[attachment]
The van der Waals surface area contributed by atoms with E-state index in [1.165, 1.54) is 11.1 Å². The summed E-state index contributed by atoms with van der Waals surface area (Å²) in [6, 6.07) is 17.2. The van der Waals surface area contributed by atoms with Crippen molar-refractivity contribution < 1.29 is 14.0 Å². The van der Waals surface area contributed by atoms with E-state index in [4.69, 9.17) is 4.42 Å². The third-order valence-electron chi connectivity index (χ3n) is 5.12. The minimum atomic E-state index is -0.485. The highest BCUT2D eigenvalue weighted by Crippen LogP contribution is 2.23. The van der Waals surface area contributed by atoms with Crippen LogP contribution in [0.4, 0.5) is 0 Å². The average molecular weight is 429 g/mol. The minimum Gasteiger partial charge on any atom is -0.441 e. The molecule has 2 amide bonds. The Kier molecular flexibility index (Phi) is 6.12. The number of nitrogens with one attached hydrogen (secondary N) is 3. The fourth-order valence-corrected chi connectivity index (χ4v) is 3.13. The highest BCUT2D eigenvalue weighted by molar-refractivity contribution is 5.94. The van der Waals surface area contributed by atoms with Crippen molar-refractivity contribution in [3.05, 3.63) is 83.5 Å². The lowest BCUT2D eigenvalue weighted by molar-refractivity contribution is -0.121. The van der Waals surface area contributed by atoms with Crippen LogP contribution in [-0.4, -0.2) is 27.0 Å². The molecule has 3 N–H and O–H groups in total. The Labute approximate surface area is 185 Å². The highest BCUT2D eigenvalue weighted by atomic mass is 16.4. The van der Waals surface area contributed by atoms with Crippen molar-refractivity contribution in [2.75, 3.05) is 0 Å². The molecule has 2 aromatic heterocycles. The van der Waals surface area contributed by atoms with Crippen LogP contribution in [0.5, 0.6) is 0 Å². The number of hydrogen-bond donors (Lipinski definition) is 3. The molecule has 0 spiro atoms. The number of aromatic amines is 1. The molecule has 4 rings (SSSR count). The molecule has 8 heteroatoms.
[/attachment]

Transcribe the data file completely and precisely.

The van der Waals surface area contributed by atoms with E-state index in [1.165, 1.54) is 11.1 Å². The summed E-state index contributed by atoms with van der Waals surface area (Å²) in [6, 6.07) is 17.2. The van der Waals surface area contributed by atoms with Crippen molar-refractivity contribution < 1.29 is 14.0 Å². The van der Waals surface area contributed by atoms with E-state index in [4.69, 9.17) is 4.42 Å². The third-order valence-electron chi connectivity index (χ3n) is 5.12. The minimum atomic E-state index is -0.485. The highest BCUT2D eigenvalue weighted by Crippen LogP contribution is 2.23. The van der Waals surface area contributed by atoms with Crippen LogP contribution in [0.4, 0.5) is 0 Å². The average molecular weight is 429 g/mol. The minimum Gasteiger partial charge on any atom is -0.441 e. The molecule has 2 amide bonds. The Kier molecular flexibility index (Phi) is 6.12. The number of nitrogens with one attached hydrogen (secondary N) is 3. The fourth-order valence-corrected chi connectivity index (χ4v) is 3.13. The highest BCUT2D eigenvalue weighted by molar-refractivity contribution is 5.94. The van der Waals surface area contributed by atoms with Crippen molar-refractivity contribution in [3.05, 3.63) is 83.5 Å². The lowest BCUT2D eigenvalue weighted by molar-refractivity contribution is -0.121. The van der Waals surface area contributed by atoms with Crippen LogP contribution in [-0.4, -0.2) is 27.0 Å². The molecule has 3 N–H and O–H groups in total. The Labute approximate surface area is 185 Å². The highest BCUT2D eigenvalue weighted by atomic mass is 16.4. The van der Waals surface area contributed by atoms with Crippen molar-refractivity contribution in [2.75, 3.05) is 0 Å². The molecule has 2 aromatic heterocycles. The van der Waals surface area contributed by atoms with Crippen LogP contribution in [0.5, 0.6) is 0 Å². The number of hydrogen-bond donors (Lipinski definition) is 3. The molecule has 0 spiro atoms. The number of aromatic amines is 1. The molecule has 4 rings (SSSR count). The molecule has 8 heteroatoms.